Finally, the four-day work week trial is here

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  • Progressive change is coming

    Britain is officially trialling the four-day work week and I’m thrilled. No, I’m not a skiver, I just believe that flexible working is the key to making life work, and the next step is the four-day workweek.

    Organised by 4 Day Week Global, the world’s biggest trial of the four-day work week began in the UK on Monday 6 June. The six-month-long trial will see 70 companies – totalling more than 3,300 workers – test out the four-day week (working 80% of their normal hours) with, it’s critical to note, no reduction in pay.

    Marie Claire has long advocated flexible working rights, supporting writer Anna Whitehouse with her Flex Appeal campaign, which started in 2019 when she was denied flexible working and told it would ‘open the floodgates’ to others seeking it.

    But for the majority, it was Covid-19 that truly changed attitudes towards the workplace, because the pandemic had so profoundly affected people’s working lives.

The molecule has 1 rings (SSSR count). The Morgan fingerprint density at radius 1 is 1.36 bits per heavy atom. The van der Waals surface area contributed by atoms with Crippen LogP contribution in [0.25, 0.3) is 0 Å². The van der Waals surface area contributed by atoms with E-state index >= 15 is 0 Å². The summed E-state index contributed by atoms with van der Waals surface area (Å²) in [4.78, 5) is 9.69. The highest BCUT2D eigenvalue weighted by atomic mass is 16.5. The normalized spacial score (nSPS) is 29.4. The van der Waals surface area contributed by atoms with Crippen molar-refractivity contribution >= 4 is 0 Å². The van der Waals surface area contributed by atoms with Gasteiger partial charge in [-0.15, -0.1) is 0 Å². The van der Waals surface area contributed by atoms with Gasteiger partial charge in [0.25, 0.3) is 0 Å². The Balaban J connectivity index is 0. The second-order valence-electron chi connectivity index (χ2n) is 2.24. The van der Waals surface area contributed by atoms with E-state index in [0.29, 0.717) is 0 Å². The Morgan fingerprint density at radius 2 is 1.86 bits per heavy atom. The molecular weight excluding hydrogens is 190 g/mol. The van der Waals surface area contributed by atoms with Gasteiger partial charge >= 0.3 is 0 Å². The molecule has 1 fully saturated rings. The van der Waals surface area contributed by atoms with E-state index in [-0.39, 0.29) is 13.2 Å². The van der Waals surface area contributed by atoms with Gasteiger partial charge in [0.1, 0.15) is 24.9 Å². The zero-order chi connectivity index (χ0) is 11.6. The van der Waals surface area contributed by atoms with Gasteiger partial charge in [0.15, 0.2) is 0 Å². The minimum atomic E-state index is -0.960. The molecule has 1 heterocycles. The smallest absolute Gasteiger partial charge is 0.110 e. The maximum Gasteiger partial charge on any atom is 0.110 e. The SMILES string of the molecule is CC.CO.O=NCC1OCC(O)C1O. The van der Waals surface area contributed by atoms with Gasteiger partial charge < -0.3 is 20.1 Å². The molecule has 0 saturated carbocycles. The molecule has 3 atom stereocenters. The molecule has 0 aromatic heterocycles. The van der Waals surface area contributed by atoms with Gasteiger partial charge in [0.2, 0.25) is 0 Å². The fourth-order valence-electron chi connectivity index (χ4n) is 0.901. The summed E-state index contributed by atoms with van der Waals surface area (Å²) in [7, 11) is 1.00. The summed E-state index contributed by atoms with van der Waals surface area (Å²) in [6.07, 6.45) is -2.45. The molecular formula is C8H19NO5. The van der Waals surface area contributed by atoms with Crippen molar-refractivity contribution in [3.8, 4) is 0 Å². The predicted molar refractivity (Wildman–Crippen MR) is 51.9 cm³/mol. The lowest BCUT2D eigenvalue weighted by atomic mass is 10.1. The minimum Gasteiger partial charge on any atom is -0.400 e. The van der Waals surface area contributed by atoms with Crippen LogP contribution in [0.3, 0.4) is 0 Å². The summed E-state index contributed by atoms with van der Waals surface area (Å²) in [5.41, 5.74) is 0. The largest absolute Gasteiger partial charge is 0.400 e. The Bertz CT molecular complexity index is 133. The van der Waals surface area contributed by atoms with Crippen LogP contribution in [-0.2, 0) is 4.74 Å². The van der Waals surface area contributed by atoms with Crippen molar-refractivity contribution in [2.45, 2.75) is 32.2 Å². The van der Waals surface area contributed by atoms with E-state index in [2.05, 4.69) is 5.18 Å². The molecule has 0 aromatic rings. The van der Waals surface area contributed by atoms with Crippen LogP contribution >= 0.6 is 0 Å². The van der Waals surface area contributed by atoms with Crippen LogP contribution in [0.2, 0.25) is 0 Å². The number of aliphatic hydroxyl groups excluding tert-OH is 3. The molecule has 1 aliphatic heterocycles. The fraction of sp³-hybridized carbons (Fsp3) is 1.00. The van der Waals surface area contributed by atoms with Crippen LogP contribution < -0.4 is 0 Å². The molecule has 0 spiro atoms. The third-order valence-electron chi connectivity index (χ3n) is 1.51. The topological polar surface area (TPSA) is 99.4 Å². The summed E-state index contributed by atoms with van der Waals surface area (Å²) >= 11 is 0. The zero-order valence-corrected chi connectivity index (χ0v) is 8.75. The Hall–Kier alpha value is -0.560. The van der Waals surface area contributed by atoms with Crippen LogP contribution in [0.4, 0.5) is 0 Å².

Prioritise flexible working

    In 2020 Marie Claire‘s first Future of Work collaboration with LinkedIn explored how the British population felt about the prospect of returning to the pre-pandemic routine.

    The message was clear: employers need to prioritise flexible working going forward, because we realised we could work from home successfully (and that was during an unimaginably stressful period).

    The future of work

    The believed benefits of the four-day working week include:

    • More productivity through greater focus
    • Drive to adopt more efficient processes
    • Greater mental health through more time spent with family or on passions

    As with all trials, it’s important to recognise the potential negative effects – less manageable workloads, less breaks and longer hours, but I hope this pioneering movement will help shape the future of work for the better.

    Work-life balance

    It is currently impossible to have a work-life balance when we work five days and have two days off. Where is the logic? In my opinion, the four-day working week is less about motivating me to work harder – I already work hard, thank you. The four-day working week is actually about giving people enough free time to be healthy, happy and fulfilled.

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